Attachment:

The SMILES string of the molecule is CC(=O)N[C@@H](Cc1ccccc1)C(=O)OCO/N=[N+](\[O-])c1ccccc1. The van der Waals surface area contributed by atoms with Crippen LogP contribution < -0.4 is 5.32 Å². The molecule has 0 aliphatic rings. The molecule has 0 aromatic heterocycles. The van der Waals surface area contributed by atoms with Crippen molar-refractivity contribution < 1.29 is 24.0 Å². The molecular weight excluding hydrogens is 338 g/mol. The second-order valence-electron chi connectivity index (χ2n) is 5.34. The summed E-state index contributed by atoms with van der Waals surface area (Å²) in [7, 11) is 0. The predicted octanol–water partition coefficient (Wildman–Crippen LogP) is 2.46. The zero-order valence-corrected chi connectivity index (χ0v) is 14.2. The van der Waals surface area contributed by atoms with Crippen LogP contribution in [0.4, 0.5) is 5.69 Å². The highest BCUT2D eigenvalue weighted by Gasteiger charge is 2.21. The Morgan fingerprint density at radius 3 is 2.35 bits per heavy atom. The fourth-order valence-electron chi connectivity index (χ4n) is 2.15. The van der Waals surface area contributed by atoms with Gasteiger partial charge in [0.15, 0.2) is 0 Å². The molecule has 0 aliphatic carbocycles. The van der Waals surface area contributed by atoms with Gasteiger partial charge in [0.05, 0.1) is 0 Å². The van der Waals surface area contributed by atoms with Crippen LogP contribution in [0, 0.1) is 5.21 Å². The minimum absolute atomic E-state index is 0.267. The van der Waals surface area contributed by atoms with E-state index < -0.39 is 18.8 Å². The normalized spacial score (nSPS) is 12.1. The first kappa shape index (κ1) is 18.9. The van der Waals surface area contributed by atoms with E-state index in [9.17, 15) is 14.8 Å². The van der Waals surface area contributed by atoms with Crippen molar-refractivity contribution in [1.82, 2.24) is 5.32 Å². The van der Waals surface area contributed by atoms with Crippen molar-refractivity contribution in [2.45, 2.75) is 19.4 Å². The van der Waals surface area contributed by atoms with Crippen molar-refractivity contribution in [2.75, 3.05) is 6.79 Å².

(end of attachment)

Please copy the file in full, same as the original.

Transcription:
The SMILES string of the molecule is CC(=O)N[C@@H](Cc1ccccc1)C(=O)OCO/N=[N+](\[O-])c1ccccc1. The van der Waals surface area contributed by atoms with Crippen LogP contribution < -0.4 is 5.32 Å². The molecule has 0 aliphatic rings. The molecule has 0 aromatic heterocycles. The van der Waals surface area contributed by atoms with Crippen molar-refractivity contribution < 1.29 is 24.0 Å². The molecular weight excluding hydrogens is 338 g/mol. The second-order valence-electron chi connectivity index (χ2n) is 5.34. The summed E-state index contributed by atoms with van der Waals surface area (Å²) in [7, 11) is 0. The predicted octanol–water partition coefficient (Wildman–Crippen LogP) is 2.46. The zero-order valence-corrected chi connectivity index (χ0v) is 14.2. The van der Waals surface area contributed by atoms with Crippen LogP contribution in [0.4, 0.5) is 5.69 Å². The highest BCUT2D eigenvalue weighted by Gasteiger charge is 2.21. The Morgan fingerprint density at radius 3 is 2.35 bits per heavy atom. The fourth-order valence-electron chi connectivity index (χ4n) is 2.15. The van der Waals surface area contributed by atoms with Gasteiger partial charge in [0.15, 0.2) is 0 Å². The molecule has 0 aliphatic carbocycles. The van der Waals surface area contributed by atoms with Gasteiger partial charge in [0.05, 0.1) is 0 Å². The van der Waals surface area contributed by atoms with Crippen LogP contribution in [0, 0.1) is 5.21 Å². The minimum absolute atomic E-state index is 0.267. The van der Waals surface area contributed by atoms with E-state index < -0.39 is 18.8 Å². The normalized spacial score (nSPS) is 12.1. The first kappa shape index (κ1) is 18.9. The van der Waals surface area contributed by atoms with E-state index in [9.17, 15) is 14.8 Å². The van der Waals surface area contributed by atoms with Crippen molar-refractivity contribution in [1.82, 2.24) is 5.32 Å². The van der Waals surface area contributed by atoms with Crippen molar-refractivity contribution in [2.45, 2.75) is 19.4 Å². The van der Waals surface area contributed by atoms with Crippen molar-refractivity contribution in [2.75, 3.05) is 6.79 Å².